Canada’s commercial construction industry evolving amidst a digital disruption

Canada’s commercial construction industry is changing to accommodate demographic shifts, economic trends and digital disruption.

Altus Group vice-president of data operations and solutions Raymond Wong spoke at the CanaData East economic forecast conference, held on Sept. 21 at the Liberty Grand in Toronto, about the changing landscape of commercial construction.

Office vacancy rates are down in most major markets across Canada, with one exception.

While Toronto, Vancouver and Montreal are all feeling the squeeze, Calgary continues to offer plenty of room but is experiencing much less demand due to the recent downturn in the oil and gas industry.

National office completions were at 17.3 per cent in Toronto and 16.5 per cent in Montreal.

Vancouver had only 8.6 per cent in completions, a phenomenon Wong ascribed to a lack of space in the downtown core.

“The issue is there’s no place to build in Vancouver,” Wong said.

But Calgary is flush with office space and Wong noted while oil and gas companies are not looking to expand, the technology sector is moving into Calgary office space due to both low rental costs and newly available talent who have left the resource sector.

Wong also noted office space is used differently than in the past. While lobbies used to serve as waiting rooms or large, empty areas, many are now repurposed to new uses.

“Buildings are becoming more interactive, with lobbies becoming more important for gathering and social interaction. Hallways and common areas are more in use and there is less dead space,” Wong said.

Office rental is also shifting from traditional models to borrow concepts from the technology sector.

“Several companies are becoming ‘Airbnb office space’ which used to just be in the tech space but is now spreading across to other areas,” Wong said.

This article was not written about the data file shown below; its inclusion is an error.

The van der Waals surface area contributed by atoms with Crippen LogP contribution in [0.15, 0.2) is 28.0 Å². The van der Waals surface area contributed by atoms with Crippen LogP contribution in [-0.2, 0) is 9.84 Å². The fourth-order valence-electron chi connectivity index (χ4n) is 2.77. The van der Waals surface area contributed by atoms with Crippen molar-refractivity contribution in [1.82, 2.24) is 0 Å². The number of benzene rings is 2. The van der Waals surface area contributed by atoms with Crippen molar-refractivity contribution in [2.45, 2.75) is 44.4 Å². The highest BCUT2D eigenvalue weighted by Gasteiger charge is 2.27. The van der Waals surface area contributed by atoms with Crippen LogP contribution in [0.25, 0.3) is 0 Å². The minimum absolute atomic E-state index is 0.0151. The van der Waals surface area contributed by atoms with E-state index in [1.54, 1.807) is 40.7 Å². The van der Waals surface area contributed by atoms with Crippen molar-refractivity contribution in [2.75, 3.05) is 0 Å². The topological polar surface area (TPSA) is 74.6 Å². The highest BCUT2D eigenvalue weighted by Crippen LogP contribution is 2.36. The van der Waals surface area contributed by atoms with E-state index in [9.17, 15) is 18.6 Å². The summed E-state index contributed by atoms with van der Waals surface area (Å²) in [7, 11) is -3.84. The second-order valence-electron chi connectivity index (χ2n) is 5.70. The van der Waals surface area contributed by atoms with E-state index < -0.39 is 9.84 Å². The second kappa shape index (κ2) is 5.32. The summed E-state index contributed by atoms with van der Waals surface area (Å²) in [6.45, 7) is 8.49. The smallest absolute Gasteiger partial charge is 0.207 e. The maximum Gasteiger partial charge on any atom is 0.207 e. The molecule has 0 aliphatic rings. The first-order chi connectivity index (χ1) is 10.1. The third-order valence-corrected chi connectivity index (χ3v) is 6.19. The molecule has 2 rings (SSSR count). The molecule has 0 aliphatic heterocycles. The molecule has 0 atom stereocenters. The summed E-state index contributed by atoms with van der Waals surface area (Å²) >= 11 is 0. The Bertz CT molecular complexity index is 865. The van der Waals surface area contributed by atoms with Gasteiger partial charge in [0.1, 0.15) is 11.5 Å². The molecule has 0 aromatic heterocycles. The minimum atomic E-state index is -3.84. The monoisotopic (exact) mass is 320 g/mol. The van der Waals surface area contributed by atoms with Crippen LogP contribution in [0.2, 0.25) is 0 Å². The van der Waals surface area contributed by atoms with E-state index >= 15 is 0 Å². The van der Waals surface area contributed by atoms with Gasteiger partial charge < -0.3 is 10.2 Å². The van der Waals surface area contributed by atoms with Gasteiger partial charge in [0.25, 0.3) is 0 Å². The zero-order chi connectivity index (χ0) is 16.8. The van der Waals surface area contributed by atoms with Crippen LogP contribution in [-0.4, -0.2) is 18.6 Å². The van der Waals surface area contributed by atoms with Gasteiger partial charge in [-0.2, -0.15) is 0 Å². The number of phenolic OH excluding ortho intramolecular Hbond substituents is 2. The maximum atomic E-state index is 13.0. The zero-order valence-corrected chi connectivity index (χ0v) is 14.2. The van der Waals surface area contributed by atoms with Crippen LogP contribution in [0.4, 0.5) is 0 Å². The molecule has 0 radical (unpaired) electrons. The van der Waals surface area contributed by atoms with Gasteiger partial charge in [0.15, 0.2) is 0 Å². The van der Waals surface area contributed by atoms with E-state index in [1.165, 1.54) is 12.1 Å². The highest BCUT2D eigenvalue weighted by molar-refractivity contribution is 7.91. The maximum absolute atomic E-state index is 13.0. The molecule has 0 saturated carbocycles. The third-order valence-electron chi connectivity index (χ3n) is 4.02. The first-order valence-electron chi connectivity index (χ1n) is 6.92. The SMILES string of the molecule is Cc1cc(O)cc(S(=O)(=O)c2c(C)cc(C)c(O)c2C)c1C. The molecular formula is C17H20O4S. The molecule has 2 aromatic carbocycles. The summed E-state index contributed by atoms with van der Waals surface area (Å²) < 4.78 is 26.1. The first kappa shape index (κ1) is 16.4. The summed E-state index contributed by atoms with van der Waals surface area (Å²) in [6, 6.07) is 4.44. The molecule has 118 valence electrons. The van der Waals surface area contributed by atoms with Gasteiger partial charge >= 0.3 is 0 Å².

Demographics are also having an impact as a substantial number of millennials enter the workforce and begin to have children.

“There will be a big push on the housing market once the millennials want a backyard,” Wong said, citing shifts to Mississauga and Vaughan, Ont. because of affordability.

While the millennial generation wants to be downtown, he added, “land prices are through the roof, which makes house prices higher. Developers are still speculating on the housing market and the recent Bank of Canada interest rate increase won’t dampen that.”

On the industrial front, Wong said, vacancy remains constrained, even in Calgary.

“Calgary is not only where things get made, but it’s also a distribution hub for Western Canada,” he said.

Developers are not overbuilding, he added, and industrial activity is “in check.”

“They’re very conservative in what they’re constructing,” Wong said.

The exception to this trend is Vancouver, where industrial “mixed-use” structures are planned and built, due to the high price of land in the region.

“This could only happen in Vancouver,” Wong remarked.

Retail building patterns continue to shift with major retailers in decline but pockets of growth.

“If there’s an experience attached, people will go,” Wong said.

The “clicks to bricks” phenomenon continues, he added, with online retailers like Amazon purchasing upscale grocery retailer Whole Foods and opening their own physical bookstores. A hybrid model is emerging where clothing retailers like Nordstrom and Indochino use their buildings as a showroom, while products are shipped directly to the home.


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